Any reserve serviceman or woman injured when on operational deployment is entitled to and will receive the same level of medical treatment and support as their regular colleagues. This may include treatment at a military Department of Community Mental Health (DCMH) or admission to the Priory Group. They will continue to receive treatment until they are deemed to have reached a steady state of fitness. They are then demobilised, and taken through a transition from military to NHS care, if they have continuing healthcare needs.
Once demobilised, it is a long established tradition that reserve forces’ medical care becomes the responsibility of their own local NHS primary care trust and the majority of veterans’ physical and mental health needs are met by these provisions. However, we recognise that many health professionals may have limited experience of dealing with individuals with mental health symptoms arising from their service experience, and some reservists may be concerned that there will be only limited understanding by GPs of the context of their illness. In these specific circumstances, MOD recognises that it has an expertise to offer, and in November 2006 it launched the Reserves Mental Health Programme (RMHP).
The RMHP is open to any current or former member of the UK volunteer and regular reserves who has been demobilised since 1 January 2003 following an overseas operational deployment as a reservist, and who believes that the deployment may have adversely affected their mental health. Under the programme, we liaise with the individual’s GP and offer a mental health assessment at the Reserves Training and Mobilisation Centre (RTMC) in Chilwell, Nottinghamshire. If diagnosed to have a combat-related mental health condition, we then offer out-patient treatment via one of the 15 DCMHs. If more acute cases present, the Defence Medical Services will assist in arranging for access to NHS in-patient treatment.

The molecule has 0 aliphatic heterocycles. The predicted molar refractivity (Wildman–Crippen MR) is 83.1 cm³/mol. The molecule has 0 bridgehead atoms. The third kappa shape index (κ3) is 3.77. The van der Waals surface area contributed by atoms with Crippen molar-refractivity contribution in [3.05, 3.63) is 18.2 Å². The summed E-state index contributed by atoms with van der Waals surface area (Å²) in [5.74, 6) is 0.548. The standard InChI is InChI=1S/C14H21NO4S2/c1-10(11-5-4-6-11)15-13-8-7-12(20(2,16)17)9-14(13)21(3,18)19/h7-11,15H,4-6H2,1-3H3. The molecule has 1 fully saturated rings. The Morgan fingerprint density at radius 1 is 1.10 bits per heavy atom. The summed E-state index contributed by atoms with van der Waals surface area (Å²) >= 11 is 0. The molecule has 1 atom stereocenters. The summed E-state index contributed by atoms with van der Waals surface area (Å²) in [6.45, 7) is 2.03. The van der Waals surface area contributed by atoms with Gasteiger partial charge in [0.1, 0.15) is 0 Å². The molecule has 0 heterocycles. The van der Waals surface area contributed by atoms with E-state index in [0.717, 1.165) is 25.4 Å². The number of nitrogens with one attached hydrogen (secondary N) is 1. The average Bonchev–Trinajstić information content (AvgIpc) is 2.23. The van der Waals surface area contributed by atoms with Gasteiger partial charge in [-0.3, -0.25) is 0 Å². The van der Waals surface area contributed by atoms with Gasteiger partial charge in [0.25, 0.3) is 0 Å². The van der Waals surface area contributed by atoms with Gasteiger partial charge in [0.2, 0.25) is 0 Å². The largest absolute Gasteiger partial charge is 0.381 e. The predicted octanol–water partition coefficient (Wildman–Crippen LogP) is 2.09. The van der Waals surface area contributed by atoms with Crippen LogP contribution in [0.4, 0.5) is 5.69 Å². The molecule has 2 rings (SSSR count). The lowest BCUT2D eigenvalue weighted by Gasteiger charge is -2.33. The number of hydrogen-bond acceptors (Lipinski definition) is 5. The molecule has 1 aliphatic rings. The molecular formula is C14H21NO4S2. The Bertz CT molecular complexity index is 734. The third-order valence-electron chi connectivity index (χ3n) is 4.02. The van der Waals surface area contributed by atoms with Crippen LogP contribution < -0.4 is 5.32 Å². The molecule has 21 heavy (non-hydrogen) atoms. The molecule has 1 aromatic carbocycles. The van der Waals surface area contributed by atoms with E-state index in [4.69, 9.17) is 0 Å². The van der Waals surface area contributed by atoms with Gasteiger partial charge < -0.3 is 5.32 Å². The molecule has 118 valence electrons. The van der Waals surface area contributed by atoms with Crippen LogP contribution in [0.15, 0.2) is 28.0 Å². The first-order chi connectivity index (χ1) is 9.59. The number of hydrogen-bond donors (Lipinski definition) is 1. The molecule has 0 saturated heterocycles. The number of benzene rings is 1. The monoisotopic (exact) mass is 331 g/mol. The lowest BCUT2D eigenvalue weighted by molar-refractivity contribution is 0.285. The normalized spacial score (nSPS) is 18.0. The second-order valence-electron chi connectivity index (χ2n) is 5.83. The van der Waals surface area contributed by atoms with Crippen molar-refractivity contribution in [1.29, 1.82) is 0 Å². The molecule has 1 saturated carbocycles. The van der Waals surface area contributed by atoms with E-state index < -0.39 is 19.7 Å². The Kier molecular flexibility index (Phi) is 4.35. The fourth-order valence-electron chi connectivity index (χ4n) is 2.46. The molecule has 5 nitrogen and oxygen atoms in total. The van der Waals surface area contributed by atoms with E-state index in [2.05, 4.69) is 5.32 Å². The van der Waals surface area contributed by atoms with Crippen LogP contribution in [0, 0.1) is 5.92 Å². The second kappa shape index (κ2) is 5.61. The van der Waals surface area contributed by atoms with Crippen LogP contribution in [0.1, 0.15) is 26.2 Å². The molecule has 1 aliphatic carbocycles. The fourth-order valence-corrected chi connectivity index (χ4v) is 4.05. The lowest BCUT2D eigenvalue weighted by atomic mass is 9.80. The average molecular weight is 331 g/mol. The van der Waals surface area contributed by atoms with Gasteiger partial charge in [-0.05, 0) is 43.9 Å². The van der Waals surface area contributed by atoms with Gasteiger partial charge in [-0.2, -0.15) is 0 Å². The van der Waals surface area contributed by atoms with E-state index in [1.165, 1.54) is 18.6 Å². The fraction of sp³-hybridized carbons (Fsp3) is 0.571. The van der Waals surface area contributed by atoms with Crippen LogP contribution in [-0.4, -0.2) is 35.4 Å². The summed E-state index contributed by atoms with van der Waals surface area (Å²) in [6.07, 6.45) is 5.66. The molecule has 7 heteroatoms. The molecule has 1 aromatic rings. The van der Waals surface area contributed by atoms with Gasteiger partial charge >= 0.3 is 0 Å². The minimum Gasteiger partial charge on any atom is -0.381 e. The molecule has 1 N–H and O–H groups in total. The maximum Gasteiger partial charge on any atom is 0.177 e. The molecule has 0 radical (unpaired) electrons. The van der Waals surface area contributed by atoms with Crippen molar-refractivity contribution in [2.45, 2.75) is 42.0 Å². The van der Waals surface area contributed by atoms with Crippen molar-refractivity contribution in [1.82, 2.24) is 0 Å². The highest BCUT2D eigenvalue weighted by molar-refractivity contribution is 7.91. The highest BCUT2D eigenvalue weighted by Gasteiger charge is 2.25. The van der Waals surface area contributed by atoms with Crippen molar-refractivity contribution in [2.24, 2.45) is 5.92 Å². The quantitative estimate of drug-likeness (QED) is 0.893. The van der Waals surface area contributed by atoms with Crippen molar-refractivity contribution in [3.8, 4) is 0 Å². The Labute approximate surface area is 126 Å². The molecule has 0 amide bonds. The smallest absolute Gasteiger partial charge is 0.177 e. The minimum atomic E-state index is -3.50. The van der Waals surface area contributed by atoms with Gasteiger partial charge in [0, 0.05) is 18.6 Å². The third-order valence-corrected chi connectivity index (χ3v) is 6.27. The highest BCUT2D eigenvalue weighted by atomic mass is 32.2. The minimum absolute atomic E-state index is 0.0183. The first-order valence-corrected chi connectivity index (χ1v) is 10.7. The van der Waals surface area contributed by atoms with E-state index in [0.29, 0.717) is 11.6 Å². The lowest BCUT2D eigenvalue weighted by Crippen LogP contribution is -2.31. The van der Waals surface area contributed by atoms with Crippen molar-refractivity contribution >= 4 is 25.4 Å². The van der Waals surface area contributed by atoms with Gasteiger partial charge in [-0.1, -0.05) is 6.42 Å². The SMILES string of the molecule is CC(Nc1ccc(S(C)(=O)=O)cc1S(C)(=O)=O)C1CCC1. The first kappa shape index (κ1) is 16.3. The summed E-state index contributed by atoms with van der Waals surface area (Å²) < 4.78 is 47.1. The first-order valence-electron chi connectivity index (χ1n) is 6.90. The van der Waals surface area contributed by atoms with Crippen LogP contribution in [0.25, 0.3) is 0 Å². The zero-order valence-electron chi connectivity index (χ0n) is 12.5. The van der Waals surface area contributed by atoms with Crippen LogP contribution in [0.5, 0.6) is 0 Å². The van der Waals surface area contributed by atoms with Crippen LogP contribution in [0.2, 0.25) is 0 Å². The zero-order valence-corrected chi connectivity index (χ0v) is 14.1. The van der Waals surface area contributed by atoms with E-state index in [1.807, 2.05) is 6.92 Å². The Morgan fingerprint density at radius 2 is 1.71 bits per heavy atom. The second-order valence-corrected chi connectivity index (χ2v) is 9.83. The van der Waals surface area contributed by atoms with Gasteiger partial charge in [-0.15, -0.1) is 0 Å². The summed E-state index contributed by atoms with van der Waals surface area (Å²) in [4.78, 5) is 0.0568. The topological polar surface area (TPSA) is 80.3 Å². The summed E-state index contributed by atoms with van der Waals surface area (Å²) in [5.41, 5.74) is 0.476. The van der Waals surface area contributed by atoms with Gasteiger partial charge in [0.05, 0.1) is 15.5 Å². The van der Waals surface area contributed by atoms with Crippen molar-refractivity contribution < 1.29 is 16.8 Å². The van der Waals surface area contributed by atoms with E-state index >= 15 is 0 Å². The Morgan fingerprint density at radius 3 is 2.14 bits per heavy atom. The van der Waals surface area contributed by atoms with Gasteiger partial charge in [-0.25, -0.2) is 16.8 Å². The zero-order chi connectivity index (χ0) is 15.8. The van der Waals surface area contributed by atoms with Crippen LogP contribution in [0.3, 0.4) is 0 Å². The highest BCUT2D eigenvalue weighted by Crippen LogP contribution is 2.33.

In conjunction with the Department of Health, we recently launched the first of a number of community mental health pilots. Each site will have a trained community veterans’ mental health therapist. Veterans will be able to access this service directly or through their GP, ex-service organisations, the Veterans’ Welfare Service, or Social Service departments. The pilot at the Staffordshire and Shropshire Foundation Healthcare Trust is now open. This will be followed by pilots in Camden and Islington, Cardiff, Middlesbrough, St. Austell and Scotland. If these pilots prove successful the model will be rolled out more widely across the UK.
As an interim measure, and to assist those veterans not in the catchment areas of one of the new community mental health pilots, we have expanded of our Medical Assessment Programme (MAP) based at St. Thomas’ Hospital, London, to include assessment of veterans with mental health symptoms with operational service from 1982 (including veterans of the Falklands campaign).
Veterans who have recently deployed to Iraq (Operation Telic) and Afghanistan (Operation Herrick) may also attend for a full medical assessment if their Service Medical Officer or General Practitioner thinks it would help. The MAP was established in 1993 for veterans of the 1990-91 Gulf conflict and we encourage veterans worried about their health to attend. The clinician in charge also provides support and advice to GPs and other civilian health professionals requiring advice on the military aspects of treatment.